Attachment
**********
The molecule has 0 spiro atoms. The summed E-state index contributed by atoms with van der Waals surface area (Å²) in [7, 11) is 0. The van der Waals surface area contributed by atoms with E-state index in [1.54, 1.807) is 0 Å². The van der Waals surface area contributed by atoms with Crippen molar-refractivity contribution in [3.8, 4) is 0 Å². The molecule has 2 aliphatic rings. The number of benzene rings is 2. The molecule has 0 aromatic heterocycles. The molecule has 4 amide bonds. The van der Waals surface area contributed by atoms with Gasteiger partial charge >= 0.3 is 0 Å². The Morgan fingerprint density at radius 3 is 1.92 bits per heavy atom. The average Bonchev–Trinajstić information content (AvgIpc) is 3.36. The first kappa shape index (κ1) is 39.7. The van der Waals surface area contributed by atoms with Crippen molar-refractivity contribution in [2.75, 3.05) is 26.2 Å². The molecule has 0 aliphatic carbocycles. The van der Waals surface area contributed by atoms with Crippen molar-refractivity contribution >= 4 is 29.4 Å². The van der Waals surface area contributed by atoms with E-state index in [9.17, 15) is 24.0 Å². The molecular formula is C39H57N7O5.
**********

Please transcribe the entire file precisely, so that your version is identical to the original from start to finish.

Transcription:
The molecule has 0 spiro atoms. The summed E-state index contributed by atoms with van der Waals surface area (Å²) in [7, 11) is 0. The van der Waals surface area contributed by atoms with E-state index in [1.54, 1.807) is 0 Å². The van der Waals surface area contributed by atoms with Crippen molar-refractivity contribution in [3.8, 4) is 0 Å². The molecule has 2 aliphatic rings. The number of benzene rings is 2. The molecule has 0 aromatic heterocycles. The molecule has 4 amide bonds. The van der Waals surface area contributed by atoms with Gasteiger partial charge >= 0.3 is 0 Å². The Morgan fingerprint density at radius 3 is 1.92 bits per heavy atom. The average Bonchev–Trinajstić information content (AvgIpc) is 3.36. The first kappa shape index (κ1) is 39.7. The van der Waals surface area contributed by atoms with Crippen molar-refractivity contribution in [2.75, 3.05) is 26.2 Å². The molecule has 0 aliphatic carbocycles. The van der Waals surface area contributed by atoms with Crippen molar-refractivity contribution >= 4 is 29.4 Å². The van der Waals surface area contributed by atoms with E-state index in [9.17, 15) is 24.0 Å². The molecular formula is C39H57N7O5.